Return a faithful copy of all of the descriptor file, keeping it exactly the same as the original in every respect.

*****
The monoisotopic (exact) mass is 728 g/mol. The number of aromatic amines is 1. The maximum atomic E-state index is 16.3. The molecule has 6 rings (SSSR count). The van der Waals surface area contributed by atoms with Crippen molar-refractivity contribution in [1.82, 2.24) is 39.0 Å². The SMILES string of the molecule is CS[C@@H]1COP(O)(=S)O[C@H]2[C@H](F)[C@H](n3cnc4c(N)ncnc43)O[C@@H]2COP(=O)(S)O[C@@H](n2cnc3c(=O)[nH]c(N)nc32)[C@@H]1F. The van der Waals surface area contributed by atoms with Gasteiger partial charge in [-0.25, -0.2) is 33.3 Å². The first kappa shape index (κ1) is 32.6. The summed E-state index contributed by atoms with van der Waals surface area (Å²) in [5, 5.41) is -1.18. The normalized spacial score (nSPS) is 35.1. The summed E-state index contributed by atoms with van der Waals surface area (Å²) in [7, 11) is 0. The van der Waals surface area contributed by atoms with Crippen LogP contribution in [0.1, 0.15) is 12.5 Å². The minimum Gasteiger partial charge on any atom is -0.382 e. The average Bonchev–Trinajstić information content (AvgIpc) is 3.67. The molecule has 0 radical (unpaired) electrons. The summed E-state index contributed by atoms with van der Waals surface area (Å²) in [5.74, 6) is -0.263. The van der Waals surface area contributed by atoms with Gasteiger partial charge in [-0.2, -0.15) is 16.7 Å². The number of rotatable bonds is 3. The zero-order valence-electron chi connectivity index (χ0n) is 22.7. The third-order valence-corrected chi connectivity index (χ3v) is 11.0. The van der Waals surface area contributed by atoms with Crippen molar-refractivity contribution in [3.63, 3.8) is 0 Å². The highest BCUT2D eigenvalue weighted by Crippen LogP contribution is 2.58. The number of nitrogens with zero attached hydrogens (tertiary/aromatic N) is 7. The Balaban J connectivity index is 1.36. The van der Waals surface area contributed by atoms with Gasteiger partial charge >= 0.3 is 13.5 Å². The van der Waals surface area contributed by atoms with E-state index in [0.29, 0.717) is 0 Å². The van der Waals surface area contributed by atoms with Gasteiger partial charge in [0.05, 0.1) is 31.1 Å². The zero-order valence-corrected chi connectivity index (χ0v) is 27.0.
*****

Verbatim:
The monoisotopic (exact) mass is 728 g/mol. The number of aromatic amines is 1. The maximum atomic E-state index is 16.3. The molecule has 6 rings (SSSR count). The van der Waals surface area contributed by atoms with Crippen molar-refractivity contribution in [1.82, 2.24) is 39.0 Å². The SMILES string of the molecule is CS[C@@H]1COP(O)(=S)O[C@H]2[C@H](F)[C@H](n3cnc4c(N)ncnc43)O[C@@H]2COP(=O)(S)O[C@@H](n2cnc3c(=O)[nH]c(N)nc32)[C@@H]1F. The van der Waals surface area contributed by atoms with Gasteiger partial charge in [-0.25, -0.2) is 33.3 Å². The first kappa shape index (κ1) is 32.6. The summed E-state index contributed by atoms with van der Waals surface area (Å²) in [5, 5.41) is -1.18. The normalized spacial score (nSPS) is 35.1. The summed E-state index contributed by atoms with van der Waals surface area (Å²) in [7, 11) is 0. The van der Waals surface area contributed by atoms with Crippen LogP contribution in [0.1, 0.15) is 12.5 Å². The minimum Gasteiger partial charge on any atom is -0.382 e. The average Bonchev–Trinajstić information content (AvgIpc) is 3.67. The molecule has 0 radical (unpaired) electrons. The summed E-state index contributed by atoms with van der Waals surface area (Å²) in [5.74, 6) is -0.263. The van der Waals surface area contributed by atoms with Gasteiger partial charge in [-0.2, -0.15) is 16.7 Å². The number of rotatable bonds is 3. The zero-order valence-electron chi connectivity index (χ0n) is 22.7. The third-order valence-corrected chi connectivity index (χ3v) is 11.0. The van der Waals surface area contributed by atoms with Crippen molar-refractivity contribution in [3.63, 3.8) is 0 Å². The highest BCUT2D eigenvalue weighted by Crippen LogP contribution is 2.58. The number of nitrogens with zero attached hydrogens (tertiary/aromatic N) is 7. The Balaban J connectivity index is 1.36. The van der Waals surface area contributed by atoms with Gasteiger partial charge >= 0.3 is 13.5 Å². The van der Waals surface area contributed by atoms with E-state index in [0.29, 0.717) is 0 Å². The van der Waals surface area contributed by atoms with Gasteiger partial charge in [0.05, 0.1) is 31.1 Å². The zero-order valence-corrected chi connectivity index (χ0v) is 27.0.